Look on the sea, and how the waifs float high upon the foam;
  But in its deepest depths of blue the pearls have sojourning.

The only other verse-form that occurs with any frequency is the Mukhemmes or Cinquain, a succession of stanzas, each formed of two beits and a hemistich, the five hemistichs of the first strophe having the same rhyme, the first four hemistichs of the succeeding stanzas taking a new rhyme independently of the first, and the fifth hemistich rhyming with the first strophe to the end of the poem. Another form of the Mukhemmes also occurs, which differs only from the first in that the last hemistichs of the stanzas rhyme with each other only, independently of the first stanza. Here is a specimen of the first form:

I strove to hide the load that Love on me did lay:
In vain; and sleep from me for aye is fled away.
Since that wanhope doth press my heart both night and day,
I cry aloud: "O Fate, hold back thy hand, I pray!
For all my soul is sick for anguish and dismay."

If that the Lord of Love were just indeed to me,
Sleep had not fled my eyes by his unkind decree.
Have pity, sweet, on one that is for love of thee
Worn out and wasted sore, that once was rich and free,
Now humbled and cast down by Love from his array.

Thy foes cease not to speak thee ill; I heed not, I;
But stop my ear to them and give them back the lie:
I'll keep my troth with her I love, until I die.
"Thou lovest one estranged," they say; and I reply:
Enough. Fate blinds the eyes of those that are its prey.

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The following is a specimen of the second form of the Mukhemmes:

Who says to thee, "The first of love is free,"
Tell him, "Not so;" but on the contrary:
’Tis all constraint, wherein no blame can be.
History indeed attests this verity;
It does not style the good coin falsified.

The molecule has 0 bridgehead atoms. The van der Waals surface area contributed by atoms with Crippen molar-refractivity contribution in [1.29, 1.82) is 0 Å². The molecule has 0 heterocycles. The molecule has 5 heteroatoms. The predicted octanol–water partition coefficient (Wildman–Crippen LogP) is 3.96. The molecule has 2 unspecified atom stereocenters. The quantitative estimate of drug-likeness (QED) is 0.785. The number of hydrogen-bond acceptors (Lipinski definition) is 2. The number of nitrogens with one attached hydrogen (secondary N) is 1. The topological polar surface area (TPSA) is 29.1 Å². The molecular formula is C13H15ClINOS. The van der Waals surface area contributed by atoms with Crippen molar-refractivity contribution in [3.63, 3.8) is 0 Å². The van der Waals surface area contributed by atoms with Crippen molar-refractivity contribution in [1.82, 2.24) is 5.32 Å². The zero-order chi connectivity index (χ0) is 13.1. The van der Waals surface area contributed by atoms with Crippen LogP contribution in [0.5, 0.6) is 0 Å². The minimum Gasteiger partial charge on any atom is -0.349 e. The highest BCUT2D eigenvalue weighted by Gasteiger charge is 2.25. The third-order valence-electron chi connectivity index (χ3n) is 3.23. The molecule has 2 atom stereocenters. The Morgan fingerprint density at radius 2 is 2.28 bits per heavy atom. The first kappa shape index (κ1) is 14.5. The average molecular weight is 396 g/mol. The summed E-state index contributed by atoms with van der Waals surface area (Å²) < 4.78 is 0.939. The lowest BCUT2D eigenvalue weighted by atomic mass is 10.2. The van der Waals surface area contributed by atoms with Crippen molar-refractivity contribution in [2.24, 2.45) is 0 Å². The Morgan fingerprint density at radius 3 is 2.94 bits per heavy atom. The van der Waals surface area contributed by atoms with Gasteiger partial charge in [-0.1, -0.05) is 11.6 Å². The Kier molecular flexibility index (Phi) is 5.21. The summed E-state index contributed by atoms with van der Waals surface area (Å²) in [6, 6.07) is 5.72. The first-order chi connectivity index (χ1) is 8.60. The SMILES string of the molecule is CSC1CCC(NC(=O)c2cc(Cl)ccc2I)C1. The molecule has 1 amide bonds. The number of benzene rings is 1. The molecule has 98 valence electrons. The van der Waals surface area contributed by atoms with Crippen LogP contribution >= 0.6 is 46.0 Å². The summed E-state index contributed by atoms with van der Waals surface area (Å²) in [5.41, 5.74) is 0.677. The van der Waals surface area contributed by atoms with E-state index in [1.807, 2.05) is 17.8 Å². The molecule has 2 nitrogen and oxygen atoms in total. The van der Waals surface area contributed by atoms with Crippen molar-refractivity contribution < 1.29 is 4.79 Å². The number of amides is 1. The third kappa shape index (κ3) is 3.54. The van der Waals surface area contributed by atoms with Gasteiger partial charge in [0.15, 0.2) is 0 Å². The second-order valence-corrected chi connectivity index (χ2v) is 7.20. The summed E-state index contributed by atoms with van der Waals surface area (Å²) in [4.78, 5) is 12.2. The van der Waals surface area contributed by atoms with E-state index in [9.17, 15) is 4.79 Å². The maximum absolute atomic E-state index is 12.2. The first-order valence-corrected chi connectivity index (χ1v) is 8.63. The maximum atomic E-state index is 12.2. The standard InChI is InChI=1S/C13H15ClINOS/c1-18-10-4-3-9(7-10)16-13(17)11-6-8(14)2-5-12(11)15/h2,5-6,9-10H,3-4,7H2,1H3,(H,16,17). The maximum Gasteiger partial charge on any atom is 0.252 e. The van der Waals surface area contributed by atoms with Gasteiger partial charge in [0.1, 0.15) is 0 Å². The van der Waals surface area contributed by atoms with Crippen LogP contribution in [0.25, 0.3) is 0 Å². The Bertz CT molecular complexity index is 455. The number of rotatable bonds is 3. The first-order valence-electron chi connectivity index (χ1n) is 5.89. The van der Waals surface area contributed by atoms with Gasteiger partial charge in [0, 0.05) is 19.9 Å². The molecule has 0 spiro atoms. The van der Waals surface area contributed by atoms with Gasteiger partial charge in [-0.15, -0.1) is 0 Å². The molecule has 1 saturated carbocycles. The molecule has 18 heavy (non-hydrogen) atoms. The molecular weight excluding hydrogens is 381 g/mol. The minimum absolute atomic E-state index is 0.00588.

Say, if thou wilt, "The taste of pain is sweet,
Or to be spurned by Fortune's flying feet;"
Talk of whatever makes the heart to beat
For grief or gladness, fortune or defeat;
’Twixt hope and fear I tarry stupefied.

But as for him whose happy days are light,
Fair maids whose lips with smiles are ever bright,
Sweet with the fragrant breath of their delight,
Who has his will, unhindered of despite,
’Tis not with him that craven fear should bide.

The Muweshih or Ballad is another form which occurs in the "Thousand and One Nights." It is, perhaps, the most complicated verse-form in the language, and is said to have been invented by the Muslim poets of Spain, shortly after the conquest, and to have been adopted from them by their brethren of Egypt and Syria. It consists of a succession of three-line stanzas, in the first of which all six hemistichs end with the same rhyme. In the second and succeeding stanzas, the first line and the first hemistich of the second line take a new rhyme; but the second hemistich of the second line resumes the rhyme of the first stanza, and is followed by the third line of the latter, which serves as a refrain to each stanza of the poem, which is often of considerable length. Here is a specimen of this elegant form: